The novel follows Sarah's trail of despair in Sarah's voice. Sarah can be a prickly opponent. Her use of irony is misunderstood by her co-workers and her friends. She comes off as irascible, easy to anger. She is still carrying some postpartum weight, so her self-image is at a low point.
Even through Sarah's angry eyes, the reader can see that Nathan is worth hanging on to, if she can find a way to forget and forgive. Sarah goes a little wild, driving recklessly at night, playing hooky from her job, and journeying to Texas with the kids to see if a former college love interest is still interesting.
Stewart's chapters give Sarah time to ruminate in a stream-of-consciousness style. Her mind skips from analyzing statements ("the sentence was an amphibrach") to long sentences that are poems in themselves (He watched the sunset broadcasting its undeniable beauty, beams of light streaming out from behind distant trees, and I knew he was thinking that we were soon to lose that perfect light, and I wondered if he would say so out loud.) Can you picture the latter sentence as a poem?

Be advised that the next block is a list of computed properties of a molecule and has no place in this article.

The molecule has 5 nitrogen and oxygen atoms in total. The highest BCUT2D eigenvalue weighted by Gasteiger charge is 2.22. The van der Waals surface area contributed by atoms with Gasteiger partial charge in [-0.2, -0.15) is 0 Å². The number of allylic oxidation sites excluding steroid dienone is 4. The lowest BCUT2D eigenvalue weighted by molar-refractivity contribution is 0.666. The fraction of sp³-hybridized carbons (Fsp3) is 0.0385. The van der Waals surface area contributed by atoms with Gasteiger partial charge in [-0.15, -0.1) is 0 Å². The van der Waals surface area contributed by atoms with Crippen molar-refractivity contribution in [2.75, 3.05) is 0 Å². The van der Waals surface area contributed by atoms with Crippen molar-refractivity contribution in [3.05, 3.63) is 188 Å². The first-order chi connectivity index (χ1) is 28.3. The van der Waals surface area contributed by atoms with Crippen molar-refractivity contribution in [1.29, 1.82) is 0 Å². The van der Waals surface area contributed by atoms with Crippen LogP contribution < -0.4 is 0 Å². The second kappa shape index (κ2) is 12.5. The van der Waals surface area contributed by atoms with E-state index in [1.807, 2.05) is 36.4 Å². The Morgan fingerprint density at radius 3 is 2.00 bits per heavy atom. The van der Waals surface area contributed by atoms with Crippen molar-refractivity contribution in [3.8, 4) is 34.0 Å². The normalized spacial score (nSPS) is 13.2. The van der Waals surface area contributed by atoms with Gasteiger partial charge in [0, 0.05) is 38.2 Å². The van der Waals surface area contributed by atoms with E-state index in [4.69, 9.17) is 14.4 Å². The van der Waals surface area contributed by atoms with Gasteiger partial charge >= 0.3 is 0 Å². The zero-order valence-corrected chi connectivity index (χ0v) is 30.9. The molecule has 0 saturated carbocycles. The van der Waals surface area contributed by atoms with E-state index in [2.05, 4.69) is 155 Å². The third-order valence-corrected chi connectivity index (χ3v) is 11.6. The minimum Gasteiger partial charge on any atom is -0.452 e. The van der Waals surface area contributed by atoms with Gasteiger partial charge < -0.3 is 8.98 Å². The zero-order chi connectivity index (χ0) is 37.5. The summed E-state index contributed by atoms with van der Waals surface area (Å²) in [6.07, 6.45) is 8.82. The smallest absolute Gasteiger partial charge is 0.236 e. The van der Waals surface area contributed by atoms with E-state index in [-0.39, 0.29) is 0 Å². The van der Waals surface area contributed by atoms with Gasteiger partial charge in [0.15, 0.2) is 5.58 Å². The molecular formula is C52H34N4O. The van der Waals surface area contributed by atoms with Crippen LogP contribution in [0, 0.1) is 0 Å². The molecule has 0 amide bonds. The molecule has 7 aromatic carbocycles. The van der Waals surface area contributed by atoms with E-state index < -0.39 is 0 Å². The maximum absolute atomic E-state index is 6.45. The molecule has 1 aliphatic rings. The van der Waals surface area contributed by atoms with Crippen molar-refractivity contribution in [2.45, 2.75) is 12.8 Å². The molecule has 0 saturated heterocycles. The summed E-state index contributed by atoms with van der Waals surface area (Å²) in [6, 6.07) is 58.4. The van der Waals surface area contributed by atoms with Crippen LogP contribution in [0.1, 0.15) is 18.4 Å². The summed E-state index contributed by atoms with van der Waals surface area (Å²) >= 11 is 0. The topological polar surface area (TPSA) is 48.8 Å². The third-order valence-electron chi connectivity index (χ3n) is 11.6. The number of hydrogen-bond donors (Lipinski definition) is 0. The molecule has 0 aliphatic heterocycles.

With this combination of a marriage in misery and an interesting narrator, Stewart quickly took me into Sarah's world. By making even the baby, Binx, into his own bubbly personality, Stewart gives the reader characters to love and hope for their future. It all lies in Sarah's hands. She can take Nathan back or leave him completely. The story of her choice is the story of a "Husband and Wife."
Beautiful book, well written, well plotted! And tonight I start "The History of Us." I cannot wait.